You Asked: What Is the Difference Between a Nutritionist and a Dietitian?
A lot actually.
If you’ve ever considered working with a professional to fine-tune your nutrition you may have been stuck between a rock and a hard place. What I mean is everyone seems to claim that they are an expert when it comes to telling you what to eat, when to eat, and how much to eat, but how do you know who to trust? And more importantly, how do you know who is worth your time and money? There are endless titles and credentials out there and it’s important to know the difference, especially if you’re dealing with any type of medical condition. We chatted with Deanna Belleny, a registered dietitian and program manager at Harvard Medical School who co-founded the non-profit Diversify Dietetics, to walk us through the most common titles you’ll see in the space: nutritionist and dietitian. Because yes, there is a difference.
You Asked: What is the difference between a nutritionist and a dietitian?
The answer: All registered dietitians are nutritionists but not all nutritionists are registered dietitians.
The answer to this common question can be convoluted and confusing. How can a registered dietitian be a nutritionist but a nutritionist not be a registered dietitian? To break it down, let’s start with what it takes to obtain the title of registered dietitian.
According to the Academy of Nutrition and Dietetics these are the requirements:
- Earned a bachelor’s degree with course work approved by the Academy of Nutrition and Dietetics’ Accreditation Council for Education in Nutrition and Dietetics (ACEND). Coursework typically includes food and nutrition sciences, foodservice systems management, business, economics, computer science, sociology, biochemistry, physiology, microbiology and chemistry.
- Completed an accredited, supervised practice program at a health care facility, community agency or foodservice corporation.
- Passed a national examination administered by the Commission on Dietetic Registration.
- Completes continuing professional educational requirements to maintain registration on an ongoing basis.
Belleny adds that starting in 2024 entry level registered dietitians will be required to have a masters degree and that the supervised practice, which totals more than 1,200 hours of unpaid work, is often the hardest part. “It’s very competitive and requires you to go through a matching process,” she explains. “During the process you rank the programs you are interested in applying to and then are matched based on how high you rank. So there is some strategy involved.” And on top of that, you must be in a financial situation that allows you to work for a year without getting paid—which is another topic all together.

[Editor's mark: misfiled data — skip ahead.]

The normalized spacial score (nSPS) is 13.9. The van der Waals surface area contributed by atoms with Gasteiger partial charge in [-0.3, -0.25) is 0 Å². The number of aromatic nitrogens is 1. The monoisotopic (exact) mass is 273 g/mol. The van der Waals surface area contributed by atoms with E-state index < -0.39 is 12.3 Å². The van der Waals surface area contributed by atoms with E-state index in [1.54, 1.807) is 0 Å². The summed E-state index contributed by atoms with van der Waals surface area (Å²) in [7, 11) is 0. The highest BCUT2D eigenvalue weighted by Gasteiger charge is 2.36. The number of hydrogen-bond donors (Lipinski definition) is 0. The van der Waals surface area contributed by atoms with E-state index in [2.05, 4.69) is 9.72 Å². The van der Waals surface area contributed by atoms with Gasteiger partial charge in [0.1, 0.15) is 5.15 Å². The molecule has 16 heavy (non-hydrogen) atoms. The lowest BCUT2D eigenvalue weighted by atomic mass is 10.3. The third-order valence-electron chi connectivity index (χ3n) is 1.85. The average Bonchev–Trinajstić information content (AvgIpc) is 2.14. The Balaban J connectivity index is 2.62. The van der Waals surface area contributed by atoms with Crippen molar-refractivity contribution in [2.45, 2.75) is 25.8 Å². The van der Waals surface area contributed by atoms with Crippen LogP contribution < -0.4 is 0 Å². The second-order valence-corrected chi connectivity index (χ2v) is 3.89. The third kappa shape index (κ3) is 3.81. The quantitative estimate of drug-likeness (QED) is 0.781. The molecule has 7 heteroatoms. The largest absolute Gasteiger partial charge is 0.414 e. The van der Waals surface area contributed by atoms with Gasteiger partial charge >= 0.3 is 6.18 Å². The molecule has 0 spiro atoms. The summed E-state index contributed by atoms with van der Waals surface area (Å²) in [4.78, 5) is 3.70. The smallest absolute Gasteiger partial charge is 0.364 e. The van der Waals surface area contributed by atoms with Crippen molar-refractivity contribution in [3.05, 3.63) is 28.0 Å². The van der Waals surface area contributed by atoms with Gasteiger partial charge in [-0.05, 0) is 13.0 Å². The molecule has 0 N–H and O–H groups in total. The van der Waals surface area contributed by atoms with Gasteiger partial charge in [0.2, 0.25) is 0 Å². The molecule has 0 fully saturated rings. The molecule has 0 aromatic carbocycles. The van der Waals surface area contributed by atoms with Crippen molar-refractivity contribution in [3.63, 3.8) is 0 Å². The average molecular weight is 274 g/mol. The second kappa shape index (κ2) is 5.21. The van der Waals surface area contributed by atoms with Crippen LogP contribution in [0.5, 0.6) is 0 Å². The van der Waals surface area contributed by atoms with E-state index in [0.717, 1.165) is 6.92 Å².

When it comes to nutritionists ( i.e. holistic nutritionist, functional nutritionist, sports nutritionist, etc.) anyone can call themselves that, Belleny says. Albeit some type of exam or schooling might be involved but it will not be as intensive as what a registered dietitian goes through. Because the term “nutritionist” is more widely known, and in an effort to help people become more familiar with the work that dietitians do, the Academy added a new credential, Registered Dietitian Nutritionist (RDN), that registered dietitians can choose to use if they so wish. Hence: All registered dietitians are nutritionists but not all nutritionists are registered dietitians.
“Registered dietitians get taught from day one the importance of looking into the literature and reading through evidence-based research for what the science says about nutrition claims,” Belleny tells me. So, if you’re debating keto or intermittent fasting there’s a good chance a registered dietitian has no stake in the game and they are able to “think critically about the evidence that is out there and integrate it with the needs and experiences of their clients,” Belleny adds.
Dietitians look at your nutrition as a piece to a whole and keep in mind not only the socioeconomic and cultural barriers some people face when it comes to healthy options, but also the way in which your food choices and behavior around eating affects other aspects of your life. And there are many specialities a dietitian can focus on to give you the care you need. As a Health at Every Size dietitian Belleny supports people of all sizes in finding compassionate ways to take care of themselves. “All bodies are different and they are meant to be different” she says. “As clinicians we should focus on ways to help our clients without bringing in biases, discrimination, or assumptions we have based on their size, color, age, race, gender, abilities, or orientation. And if we can constantly look through this lens it can challenge us to provide better care.”
This is also a friendly reminder that it is outside a personal trainer’s scope of practice to give nutrition advice more detailed (i.e. nutrition plans, specific calorie breakdowns, etc.) than basic guidelines and recommendations. If you are interested in working with a dietitian visit: eatright.org to find a dietitian near you.